Option 1: Quiz: Activity 1—What Is Climate? – After finishing the activity, have students complete this 6-question quiz to check their understanding. The quiz asks questions about the differences between weather and climate, what forests can tell us about climate, and the five major climate groupings.
To grant students access, simply provide them with this abbreviated, case-sensitive link: bit.ly/WhatIsClimate. For troubleshooting tips, visit the Carbon & Climate Introduction or Technical Support page.
Option 2: Have groups write responses to the following questions in their lab journals or on scrap paper. They should be prepared to discuss their answers with the class. Use a rubric, such as the What Is Climate? Evaluation Rubric teacher page, to assess their work.
- What factors influence the climate of an area? (Possible answers include temperature, precipitation, how close the location is to the ocean or the center of a continent, prevailing winds, mountains, latitude, and elevation.)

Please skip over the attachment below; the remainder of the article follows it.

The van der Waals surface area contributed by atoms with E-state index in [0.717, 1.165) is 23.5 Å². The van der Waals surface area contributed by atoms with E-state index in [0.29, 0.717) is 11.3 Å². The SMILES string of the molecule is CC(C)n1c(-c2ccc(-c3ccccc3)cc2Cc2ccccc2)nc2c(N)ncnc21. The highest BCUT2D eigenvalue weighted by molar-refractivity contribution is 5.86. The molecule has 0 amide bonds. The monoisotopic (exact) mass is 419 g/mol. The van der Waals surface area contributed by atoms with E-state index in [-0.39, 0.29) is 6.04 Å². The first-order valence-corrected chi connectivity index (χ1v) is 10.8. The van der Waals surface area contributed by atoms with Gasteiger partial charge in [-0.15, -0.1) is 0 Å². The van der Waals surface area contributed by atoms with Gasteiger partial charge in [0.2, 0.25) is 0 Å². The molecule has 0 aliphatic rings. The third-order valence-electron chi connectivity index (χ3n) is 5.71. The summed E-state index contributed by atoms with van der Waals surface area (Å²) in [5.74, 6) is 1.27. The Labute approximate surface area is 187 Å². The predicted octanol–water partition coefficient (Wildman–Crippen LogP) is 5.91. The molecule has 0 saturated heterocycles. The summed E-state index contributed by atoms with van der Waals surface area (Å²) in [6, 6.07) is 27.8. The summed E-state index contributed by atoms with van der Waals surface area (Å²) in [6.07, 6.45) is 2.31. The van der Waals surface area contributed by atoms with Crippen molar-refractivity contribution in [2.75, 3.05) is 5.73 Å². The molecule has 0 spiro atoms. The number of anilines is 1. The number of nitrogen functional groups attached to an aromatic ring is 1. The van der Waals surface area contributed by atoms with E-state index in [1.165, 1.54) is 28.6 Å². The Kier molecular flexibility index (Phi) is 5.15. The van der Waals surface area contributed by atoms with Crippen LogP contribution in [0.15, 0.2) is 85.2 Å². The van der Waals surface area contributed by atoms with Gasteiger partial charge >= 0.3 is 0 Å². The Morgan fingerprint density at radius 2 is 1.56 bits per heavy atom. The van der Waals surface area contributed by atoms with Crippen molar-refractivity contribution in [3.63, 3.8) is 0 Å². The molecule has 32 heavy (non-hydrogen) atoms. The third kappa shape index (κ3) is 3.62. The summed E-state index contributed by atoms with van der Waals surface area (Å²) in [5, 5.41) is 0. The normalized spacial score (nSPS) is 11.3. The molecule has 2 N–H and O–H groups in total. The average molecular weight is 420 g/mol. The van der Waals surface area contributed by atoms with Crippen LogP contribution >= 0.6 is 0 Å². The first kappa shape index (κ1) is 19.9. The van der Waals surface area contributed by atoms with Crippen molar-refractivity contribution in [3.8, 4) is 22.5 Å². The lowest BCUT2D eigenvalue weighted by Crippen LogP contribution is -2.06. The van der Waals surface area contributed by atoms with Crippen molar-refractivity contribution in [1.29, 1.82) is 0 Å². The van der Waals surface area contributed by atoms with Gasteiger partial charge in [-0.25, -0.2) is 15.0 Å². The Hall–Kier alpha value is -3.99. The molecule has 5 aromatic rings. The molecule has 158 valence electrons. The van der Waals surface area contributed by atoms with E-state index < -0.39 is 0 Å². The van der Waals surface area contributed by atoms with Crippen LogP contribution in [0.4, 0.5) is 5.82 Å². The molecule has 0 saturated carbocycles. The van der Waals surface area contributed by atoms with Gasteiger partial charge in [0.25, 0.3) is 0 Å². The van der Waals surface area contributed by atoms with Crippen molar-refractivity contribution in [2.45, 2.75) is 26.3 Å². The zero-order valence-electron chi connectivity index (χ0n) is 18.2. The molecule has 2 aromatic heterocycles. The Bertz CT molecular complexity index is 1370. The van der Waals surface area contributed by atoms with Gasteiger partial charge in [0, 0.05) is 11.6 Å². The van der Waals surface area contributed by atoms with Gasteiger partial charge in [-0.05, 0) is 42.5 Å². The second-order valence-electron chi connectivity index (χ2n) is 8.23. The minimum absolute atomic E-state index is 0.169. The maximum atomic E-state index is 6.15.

- How does the climate influence the type of forest in a region? (Possible answers should include that the life forms in a particular ecozone will be ones that can thrive on the amount of moisture and within the temperature range available there.)
You might have one person be the spokesperson who explains their group’s reasoning. The other group members rotate to at least two other groups and compare answers. They then return to their original groups and discuss what they learned from the groups they visited, and change or modify any answers.
Option 3: Have students write out their answer to the following questions, using a rubric such as the What is Climate? Evaluation Rubric teacher page to assess their work:
- If you were to randomly place your finger on a map of the world, with what certainty might you predict the climate of the place you land? Could you predict the ecological zone? Why or why not?
- Randomly place your finger on a spot on the Global Ecozones Map. Predict what would happen to the forest if the climate were to change in this area by a slight rise in temperature. (Be sure to include precipitation in your prediction.)